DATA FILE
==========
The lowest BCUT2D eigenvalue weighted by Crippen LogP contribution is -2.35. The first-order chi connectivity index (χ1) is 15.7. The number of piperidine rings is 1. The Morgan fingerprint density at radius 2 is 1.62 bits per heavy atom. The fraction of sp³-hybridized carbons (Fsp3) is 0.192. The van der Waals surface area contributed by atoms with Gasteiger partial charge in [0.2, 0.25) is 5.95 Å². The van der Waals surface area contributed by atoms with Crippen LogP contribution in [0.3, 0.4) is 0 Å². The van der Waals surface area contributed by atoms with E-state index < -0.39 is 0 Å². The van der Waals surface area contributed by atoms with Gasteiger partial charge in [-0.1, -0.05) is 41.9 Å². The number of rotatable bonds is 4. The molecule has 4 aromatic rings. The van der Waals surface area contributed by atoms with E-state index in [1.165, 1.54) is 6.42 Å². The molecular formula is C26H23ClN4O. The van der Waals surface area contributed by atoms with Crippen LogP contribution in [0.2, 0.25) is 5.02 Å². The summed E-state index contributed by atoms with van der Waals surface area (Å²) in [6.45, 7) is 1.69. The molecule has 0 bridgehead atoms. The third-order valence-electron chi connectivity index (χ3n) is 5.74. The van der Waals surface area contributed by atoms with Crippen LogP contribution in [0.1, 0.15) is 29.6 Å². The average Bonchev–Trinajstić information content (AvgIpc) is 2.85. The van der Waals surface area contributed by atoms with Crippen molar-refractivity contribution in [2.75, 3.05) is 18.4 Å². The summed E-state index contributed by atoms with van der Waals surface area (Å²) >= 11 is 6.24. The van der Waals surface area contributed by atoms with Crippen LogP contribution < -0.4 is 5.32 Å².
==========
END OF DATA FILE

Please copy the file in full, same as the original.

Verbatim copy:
The lowest BCUT2D eigenvalue weighted by Crippen LogP contribution is -2.35. The first-order chi connectivity index (χ1) is 15.7. The number of piperidine rings is 1. The Morgan fingerprint density at radius 2 is 1.62 bits per heavy atom. The fraction of sp³-hybridized carbons (Fsp3) is 0.192. The van der Waals surface area contributed by atoms with Gasteiger partial charge in [0.2, 0.25) is 5.95 Å². The van der Waals surface area contributed by atoms with Crippen LogP contribution in [0.3, 0.4) is 0 Å². The van der Waals surface area contributed by atoms with E-state index < -0.39 is 0 Å². The van der Waals surface area contributed by atoms with Gasteiger partial charge in [-0.1, -0.05) is 41.9 Å². The number of rotatable bonds is 4. The molecule has 4 aromatic rings. The van der Waals surface area contributed by atoms with E-state index in [1.165, 1.54) is 6.42 Å². The molecular formula is C26H23ClN4O. The van der Waals surface area contributed by atoms with Crippen LogP contribution in [0.2, 0.25) is 5.02 Å². The summed E-state index contributed by atoms with van der Waals surface area (Å²) in [6.45, 7) is 1.69. The molecule has 0 bridgehead atoms. The third-order valence-electron chi connectivity index (χ3n) is 5.74. The van der Waals surface area contributed by atoms with Crippen LogP contribution in [0.1, 0.15) is 29.6 Å². The average Bonchev–Trinajstić information content (AvgIpc) is 2.85. The van der Waals surface area contributed by atoms with Crippen molar-refractivity contribution in [2.75, 3.05) is 18.4 Å². The summed E-state index contributed by atoms with van der Waals surface area (Å²) >= 11 is 6.24. The van der Waals surface area contributed by atoms with Crippen LogP contribution < -0.4 is 5.32 Å².